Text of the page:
Its Cultural History

The first people to inhabit the Connecticut River Valley are called Paleo-Indians, and are known to have camped across these regions more than 11,000 years ago. At that time, the receding late Wisconsin Glacier, which had covered New England, allowed them to hunt caribou, wooly mammoth, other smaller animals, and to gather seasonal wild plant food. As the climate warmed, the plants and animals gradually changed and diversified. These semi-nomadic people adapted their lifestyle and food choices accordingly, hunting deer, moose, bear, beaver, muskrat, rabbit, and fish. Varieties of edible nuts, berries, seeds, roots and plant parts were also eaten.

Between 2,000 to 1,000 years ago, native populations bean cultivating vegetables such as corn, beans, and squash. This more predictable food supply allowed for the establishment of even more permanent settlements. Garden crops were raised in the lower fertile flood plains of the river, where people also gathered to fish and trade.

A thriving trade business among native populations existed along the Connecticut River well before European contact as Native Americans gathered to trade furs, maple syrup and sugar, and to harvest wild rice, waterfowl, and other water resources. Wampum beads, made from the shells of the quahog clam and whelk, were a primary trading activity in this early river trade. The Nehantics and other river tribes, members of the Algonquian federation, called the Connecticut River "Quinatucquet" or "Quinnetukut," meaning "long tidal river," because the ocean tides influence the river from its mouth on Long Island Sound as far north as the Enfield Rapids.

The first Europeans to explore the great river were traders, not settlers, who brought furs from the Indians and sold them on the Old World. The Dutch explorer Adriaen Block is credited with being the first European to sail up river in the "restless." He called it the "de Versche" or Fresh River because of the purity of its waters. In 1614, he established a small trading post for beaver, deer, fox, muskrat, raccoon, martin, mink, otter and other mammals at Saybrook Point. Later, in 1633, the Dutch West India Company founded another trading post, House of Hope, at the present site of Hartford.

The relationship between the Indians and the traders was mutually beneficial and mostly 10,000 beaver skins annually. However, when permanent English settlement began in the 1630s, disputes arose among the Indians, Dutch and English. Unfortunately, between encroachment upon Native homelands by European settlers, changing stewardship of the land, warfare and European diseases, the Native American population was greatly reduced and dislocated.

As the English settlement grew in places like Windsor, Wethersfield, Hartford, and Saybrook, the Connecticut River became an important source of travel and trade, beginning as early as 1650. In addition to the fur trade, logging of timber became an important industry. The first log drive occurred in 1761, and continued until 1949 in northern New England. Huge trees were cut and located down river to mills for making furniture, boxes for shipping materials west, paper, and houses.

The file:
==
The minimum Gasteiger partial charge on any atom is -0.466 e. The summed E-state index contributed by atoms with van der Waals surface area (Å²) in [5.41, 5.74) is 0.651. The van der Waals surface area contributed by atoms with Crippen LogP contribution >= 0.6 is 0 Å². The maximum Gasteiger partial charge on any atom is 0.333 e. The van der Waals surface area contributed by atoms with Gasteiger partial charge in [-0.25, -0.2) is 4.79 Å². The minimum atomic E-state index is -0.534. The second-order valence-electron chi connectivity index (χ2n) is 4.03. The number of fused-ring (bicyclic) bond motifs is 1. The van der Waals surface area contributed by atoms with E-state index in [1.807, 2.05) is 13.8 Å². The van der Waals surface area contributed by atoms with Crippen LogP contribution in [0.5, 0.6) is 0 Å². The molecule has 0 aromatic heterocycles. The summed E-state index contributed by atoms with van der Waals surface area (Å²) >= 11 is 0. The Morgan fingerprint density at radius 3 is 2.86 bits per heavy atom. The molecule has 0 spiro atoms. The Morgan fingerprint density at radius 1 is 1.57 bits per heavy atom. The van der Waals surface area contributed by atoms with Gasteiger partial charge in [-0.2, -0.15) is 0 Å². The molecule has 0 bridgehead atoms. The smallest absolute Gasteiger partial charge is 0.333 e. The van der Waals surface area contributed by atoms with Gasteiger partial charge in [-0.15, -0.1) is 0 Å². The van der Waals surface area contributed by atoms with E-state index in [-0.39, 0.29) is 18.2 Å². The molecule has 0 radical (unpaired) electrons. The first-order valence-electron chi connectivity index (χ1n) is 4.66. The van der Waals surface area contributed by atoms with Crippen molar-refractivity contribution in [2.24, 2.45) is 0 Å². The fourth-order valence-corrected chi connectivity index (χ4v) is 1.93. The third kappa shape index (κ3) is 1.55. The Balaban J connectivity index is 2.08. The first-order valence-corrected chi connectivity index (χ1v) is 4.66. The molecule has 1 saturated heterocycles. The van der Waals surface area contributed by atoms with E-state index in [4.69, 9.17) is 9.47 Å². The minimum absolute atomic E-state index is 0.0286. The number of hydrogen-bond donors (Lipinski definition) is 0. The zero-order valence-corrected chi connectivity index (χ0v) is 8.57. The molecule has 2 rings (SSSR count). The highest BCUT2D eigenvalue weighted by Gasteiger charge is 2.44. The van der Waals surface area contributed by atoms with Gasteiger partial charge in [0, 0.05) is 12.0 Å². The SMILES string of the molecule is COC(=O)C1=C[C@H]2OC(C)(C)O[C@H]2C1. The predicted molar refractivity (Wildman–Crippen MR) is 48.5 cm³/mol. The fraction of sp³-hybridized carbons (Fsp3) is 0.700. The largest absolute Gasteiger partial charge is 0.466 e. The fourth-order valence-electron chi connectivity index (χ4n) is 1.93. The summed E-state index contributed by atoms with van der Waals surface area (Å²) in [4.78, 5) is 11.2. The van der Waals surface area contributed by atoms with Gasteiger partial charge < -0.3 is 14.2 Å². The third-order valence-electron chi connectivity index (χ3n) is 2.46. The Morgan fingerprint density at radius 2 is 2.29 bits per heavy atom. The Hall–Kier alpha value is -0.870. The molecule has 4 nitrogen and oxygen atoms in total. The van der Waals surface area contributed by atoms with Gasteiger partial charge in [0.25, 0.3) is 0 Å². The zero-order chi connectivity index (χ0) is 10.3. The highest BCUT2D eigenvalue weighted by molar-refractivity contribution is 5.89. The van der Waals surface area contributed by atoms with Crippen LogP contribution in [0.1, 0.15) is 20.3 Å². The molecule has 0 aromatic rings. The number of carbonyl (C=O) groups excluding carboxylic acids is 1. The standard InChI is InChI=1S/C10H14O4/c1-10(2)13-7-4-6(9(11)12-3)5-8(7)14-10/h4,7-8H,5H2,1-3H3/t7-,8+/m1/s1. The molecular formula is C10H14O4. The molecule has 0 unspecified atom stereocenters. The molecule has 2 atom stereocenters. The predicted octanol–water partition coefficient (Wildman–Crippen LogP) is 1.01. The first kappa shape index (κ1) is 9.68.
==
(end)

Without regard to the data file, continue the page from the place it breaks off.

Fertile glacial terraces and floodplains created prime agricultural lands that inspired settlement and the establishment of a permanent society. The earliest settlers practiced subsistence farming, growing what they could for their own use. They quickly developed cash crops for export, such as tobacco, wool, butter, milk, and maple syrup. Today, diversified and specialty agriculture, and farmstands and farmers’ markets, all contribute to the economy and the Atlantic seaboard and as far as the Carribbean. The rich soil adjacent to the river grew grains, onions and other crops. Livestock and salter fish added to the value of their cargoes. On return, they carries rum, molasses and sugar. Brownstone rock was another important product of the valley, and was often shipped to Hartford, Boston, and New York. (Please note: The best and largest quantity of brownstone was from the Portland Quarries – web-manager.)

Hartford and Middletown were the two largest river ports. With the introduction of steam power around 1815, river traffic increased, and the small shipyards between Only Lyme and Windsor prospered. There was regular steamboat service between Hartford and New York until 1931.

The Connecticut was America’s first major river to be improved for transportation. A system of dams and canals opened the river to steamboats and flatboats for more than half its length, encouraging settlement, trade, and travel.

As the population increased, it is estimated that three-quarters of the Valley was cleared for agriculture and grazing of livestock before the Civil War. Because of this habitat change, many wildlife species disappeared or were greatly reduced in numbers. The gray squirrel might have been considered an "endangered species" in the mid-1800s.

Small acre farming, however, suffered from competition as western lands were opened to settlement and from the lack of more fertile soil as the population grew. Young people moved north and west to seek an easier life. Again, the land use changed. Native trees, through a successional pattern, began to grown back. Slowly animals returned. Today, the regrowth of the woodlands has brought back the bald eagle, the beaver, the bear, the bobcat, the moose, and others.